Toronto police are looking into whether a double stabbing at a military recruitment center might be terror related.

Police Chief Mark Saunders said a man walked into the center in the northern part of Toronto around 3:30 p.m. Monday, pulled out a knife and attacked a uniformed Canadian Forces member at the front desk.

Saunders said others were able to take down the suspect but a second Canadian Forces member was stabbed in the process. The injuries are not believed to be life-threatening.

He said the suspect made unspecified comments that led police to look into a possible terror connection.

"Certain comments were made by this gentleman while he was held in custody before the police arrived which has caused some concern. This has caused us to look at the motive beyond the attack," Saunders said.

Witnesses heard the suspect yell "Allah" or "Ali" at some point during the attack, a police source told the Toronto Sun late Monday. 

“Several heard the man use this terminology. It’s not something you take a chance on and this is why the call was made to the police agencies who handle terror issues," the source said.

The Royal Canadian Mounted Police and Canada's intelligence service have also been contacted.

Saunders said charges against the 27-year-old man are pending. He said it could have been worse.

"We're very fortunate that the Canadian Forces, through their training, responded and as a result had they not reacted it would have been much more serious," he said.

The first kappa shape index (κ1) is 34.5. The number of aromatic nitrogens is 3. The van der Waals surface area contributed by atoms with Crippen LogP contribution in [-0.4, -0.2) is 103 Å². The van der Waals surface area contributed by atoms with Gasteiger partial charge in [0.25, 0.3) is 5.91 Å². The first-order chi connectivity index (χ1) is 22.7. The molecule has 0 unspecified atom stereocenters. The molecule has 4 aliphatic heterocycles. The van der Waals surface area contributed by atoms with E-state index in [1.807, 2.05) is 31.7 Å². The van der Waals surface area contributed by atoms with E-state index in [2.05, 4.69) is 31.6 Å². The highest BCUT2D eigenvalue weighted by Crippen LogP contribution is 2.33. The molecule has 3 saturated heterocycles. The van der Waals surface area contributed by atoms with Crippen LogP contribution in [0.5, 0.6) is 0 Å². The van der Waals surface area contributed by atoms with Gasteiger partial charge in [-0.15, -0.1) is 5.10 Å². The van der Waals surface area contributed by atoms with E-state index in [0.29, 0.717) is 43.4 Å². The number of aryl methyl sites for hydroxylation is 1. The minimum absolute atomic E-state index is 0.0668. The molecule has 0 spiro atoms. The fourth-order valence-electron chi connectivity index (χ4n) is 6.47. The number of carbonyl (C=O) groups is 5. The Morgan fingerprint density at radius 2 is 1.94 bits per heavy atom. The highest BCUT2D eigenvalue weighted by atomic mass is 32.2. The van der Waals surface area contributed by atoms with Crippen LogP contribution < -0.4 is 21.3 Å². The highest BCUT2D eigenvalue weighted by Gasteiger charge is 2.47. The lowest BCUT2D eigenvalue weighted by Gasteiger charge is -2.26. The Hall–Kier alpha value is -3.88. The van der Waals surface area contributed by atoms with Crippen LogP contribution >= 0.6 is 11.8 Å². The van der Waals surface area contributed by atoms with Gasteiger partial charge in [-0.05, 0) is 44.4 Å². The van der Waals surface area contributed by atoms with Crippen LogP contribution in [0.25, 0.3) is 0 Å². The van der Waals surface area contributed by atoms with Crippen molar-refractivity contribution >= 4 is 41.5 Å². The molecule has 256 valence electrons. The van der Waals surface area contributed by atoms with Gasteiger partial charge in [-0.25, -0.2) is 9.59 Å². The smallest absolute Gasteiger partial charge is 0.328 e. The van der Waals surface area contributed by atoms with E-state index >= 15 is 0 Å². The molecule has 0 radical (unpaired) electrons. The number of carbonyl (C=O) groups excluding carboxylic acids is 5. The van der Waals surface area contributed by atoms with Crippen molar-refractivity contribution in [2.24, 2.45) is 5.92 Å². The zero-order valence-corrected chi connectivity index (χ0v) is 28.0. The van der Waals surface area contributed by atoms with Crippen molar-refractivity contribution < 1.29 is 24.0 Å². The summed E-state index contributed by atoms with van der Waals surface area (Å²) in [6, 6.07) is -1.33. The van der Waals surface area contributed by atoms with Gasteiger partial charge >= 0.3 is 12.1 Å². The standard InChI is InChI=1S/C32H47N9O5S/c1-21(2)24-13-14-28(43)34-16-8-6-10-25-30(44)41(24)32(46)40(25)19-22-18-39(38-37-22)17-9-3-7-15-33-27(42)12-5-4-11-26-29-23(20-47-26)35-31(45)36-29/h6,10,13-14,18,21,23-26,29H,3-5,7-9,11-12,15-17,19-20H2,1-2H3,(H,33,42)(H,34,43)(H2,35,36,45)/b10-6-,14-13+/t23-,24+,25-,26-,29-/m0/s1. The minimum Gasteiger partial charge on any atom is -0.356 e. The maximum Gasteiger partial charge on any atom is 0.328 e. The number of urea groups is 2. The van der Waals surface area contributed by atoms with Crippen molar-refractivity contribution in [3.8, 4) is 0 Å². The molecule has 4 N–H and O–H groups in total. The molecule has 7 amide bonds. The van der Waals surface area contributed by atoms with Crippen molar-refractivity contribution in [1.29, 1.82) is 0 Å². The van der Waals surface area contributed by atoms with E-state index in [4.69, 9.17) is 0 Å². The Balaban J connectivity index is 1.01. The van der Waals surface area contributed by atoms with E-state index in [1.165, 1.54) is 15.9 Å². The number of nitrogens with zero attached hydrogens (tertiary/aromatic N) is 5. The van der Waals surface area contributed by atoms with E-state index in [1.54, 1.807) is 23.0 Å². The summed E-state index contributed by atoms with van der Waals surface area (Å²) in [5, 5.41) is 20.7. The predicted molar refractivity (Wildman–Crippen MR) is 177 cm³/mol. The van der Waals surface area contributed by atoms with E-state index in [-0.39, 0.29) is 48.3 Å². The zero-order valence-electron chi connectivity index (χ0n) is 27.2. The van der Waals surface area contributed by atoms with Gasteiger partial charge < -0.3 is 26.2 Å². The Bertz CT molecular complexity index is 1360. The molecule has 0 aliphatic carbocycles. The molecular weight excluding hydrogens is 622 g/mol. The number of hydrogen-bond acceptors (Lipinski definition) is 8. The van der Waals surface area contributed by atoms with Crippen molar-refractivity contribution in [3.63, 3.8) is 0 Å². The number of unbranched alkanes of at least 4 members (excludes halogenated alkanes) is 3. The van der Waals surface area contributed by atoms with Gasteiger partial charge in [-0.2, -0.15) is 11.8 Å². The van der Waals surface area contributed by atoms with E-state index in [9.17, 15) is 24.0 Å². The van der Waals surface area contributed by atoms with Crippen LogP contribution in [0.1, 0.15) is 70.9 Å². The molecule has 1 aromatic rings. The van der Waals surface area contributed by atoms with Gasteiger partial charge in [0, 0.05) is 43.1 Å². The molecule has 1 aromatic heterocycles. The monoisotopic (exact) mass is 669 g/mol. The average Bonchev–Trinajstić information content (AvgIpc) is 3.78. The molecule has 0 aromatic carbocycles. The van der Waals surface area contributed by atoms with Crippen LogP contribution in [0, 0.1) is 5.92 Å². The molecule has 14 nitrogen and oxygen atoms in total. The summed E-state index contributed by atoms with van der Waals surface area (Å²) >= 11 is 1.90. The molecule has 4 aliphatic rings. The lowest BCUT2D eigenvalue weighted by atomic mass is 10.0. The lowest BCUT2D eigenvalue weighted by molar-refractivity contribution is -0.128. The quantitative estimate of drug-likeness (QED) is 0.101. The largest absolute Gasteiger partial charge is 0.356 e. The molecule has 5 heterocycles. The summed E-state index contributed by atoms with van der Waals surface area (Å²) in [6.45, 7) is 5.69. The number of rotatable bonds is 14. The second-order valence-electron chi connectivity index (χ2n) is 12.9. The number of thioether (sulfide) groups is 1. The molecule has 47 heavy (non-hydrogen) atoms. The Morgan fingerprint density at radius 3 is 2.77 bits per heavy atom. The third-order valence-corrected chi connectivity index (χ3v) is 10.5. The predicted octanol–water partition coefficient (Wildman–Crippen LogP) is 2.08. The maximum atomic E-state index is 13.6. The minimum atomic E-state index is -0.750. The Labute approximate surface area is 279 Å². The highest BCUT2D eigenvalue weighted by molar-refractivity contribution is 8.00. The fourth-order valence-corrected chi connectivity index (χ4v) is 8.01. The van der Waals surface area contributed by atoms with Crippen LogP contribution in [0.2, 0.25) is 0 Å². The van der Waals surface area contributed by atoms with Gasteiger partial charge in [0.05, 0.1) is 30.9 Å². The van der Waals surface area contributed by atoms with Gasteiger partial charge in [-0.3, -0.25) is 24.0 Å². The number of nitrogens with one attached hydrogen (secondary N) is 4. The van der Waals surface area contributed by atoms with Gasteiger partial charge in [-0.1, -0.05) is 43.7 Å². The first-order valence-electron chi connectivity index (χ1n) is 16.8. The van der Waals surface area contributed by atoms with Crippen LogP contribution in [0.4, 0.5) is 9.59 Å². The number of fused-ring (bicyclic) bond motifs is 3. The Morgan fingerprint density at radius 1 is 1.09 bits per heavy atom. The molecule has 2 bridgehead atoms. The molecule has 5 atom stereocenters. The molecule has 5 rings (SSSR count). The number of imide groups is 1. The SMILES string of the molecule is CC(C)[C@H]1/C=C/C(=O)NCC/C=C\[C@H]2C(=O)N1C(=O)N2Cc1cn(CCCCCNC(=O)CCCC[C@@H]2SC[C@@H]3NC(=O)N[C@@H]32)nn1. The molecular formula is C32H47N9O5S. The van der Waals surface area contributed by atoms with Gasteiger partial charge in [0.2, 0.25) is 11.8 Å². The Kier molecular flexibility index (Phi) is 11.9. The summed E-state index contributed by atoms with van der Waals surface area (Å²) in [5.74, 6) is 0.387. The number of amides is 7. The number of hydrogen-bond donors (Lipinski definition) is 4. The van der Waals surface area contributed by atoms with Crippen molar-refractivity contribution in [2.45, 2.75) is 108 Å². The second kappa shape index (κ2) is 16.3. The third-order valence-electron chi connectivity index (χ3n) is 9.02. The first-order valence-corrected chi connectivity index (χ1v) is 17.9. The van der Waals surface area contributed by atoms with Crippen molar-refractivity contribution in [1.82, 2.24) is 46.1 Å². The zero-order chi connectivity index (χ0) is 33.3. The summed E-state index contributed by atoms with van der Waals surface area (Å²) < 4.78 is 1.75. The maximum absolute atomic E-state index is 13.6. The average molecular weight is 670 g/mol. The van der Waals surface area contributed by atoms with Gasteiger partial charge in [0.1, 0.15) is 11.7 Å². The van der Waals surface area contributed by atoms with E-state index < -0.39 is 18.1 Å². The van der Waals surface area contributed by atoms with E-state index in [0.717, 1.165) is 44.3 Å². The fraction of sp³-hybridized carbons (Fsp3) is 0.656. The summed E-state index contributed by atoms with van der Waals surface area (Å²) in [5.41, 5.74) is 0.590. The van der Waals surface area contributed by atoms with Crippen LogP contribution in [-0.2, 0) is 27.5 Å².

RCMP spokesman Harold Pfleiderer said they are working with Toronto police to determine the circumstances surrounding the stabbing.

"The information we have at this point leads us to believe this is an isolated incident and we wish to reassure the public that there is no imminent threat to public safety at this time," Pfleiderer said in an email.

Law enforcement sources told the Sun they would be looking into the suspect's mental health as well as any affiliations he may have.

Defense Minister Harjit Sajjan tweeted that his thoughts are with the injured soldiers and with those who responded bravely in the face of danger.

In 2014 a gunman killed a Canadian soldier at the war memorial in Ottawa and then stormed Parliament before being shot dead. The man had taken issue with Canada's involvement in war in Afghanistan and against the Islamic State. The attack came two days after a man described as an "ISIL-inspired terrorist" ran over two soldiers in a parking lot in Quebec, killing one and injuring the other before being shot to death by police. The man had been under surveillance by Canadian authorities, who feared he had jihadist ambitions and seized his passport when he tried to travel to Turkey.

Canada's new Liberal government has ended airstrikes against the Islamic State group but has tripled the number of soldiers that train Kurdish soldiers in Northern Iraq.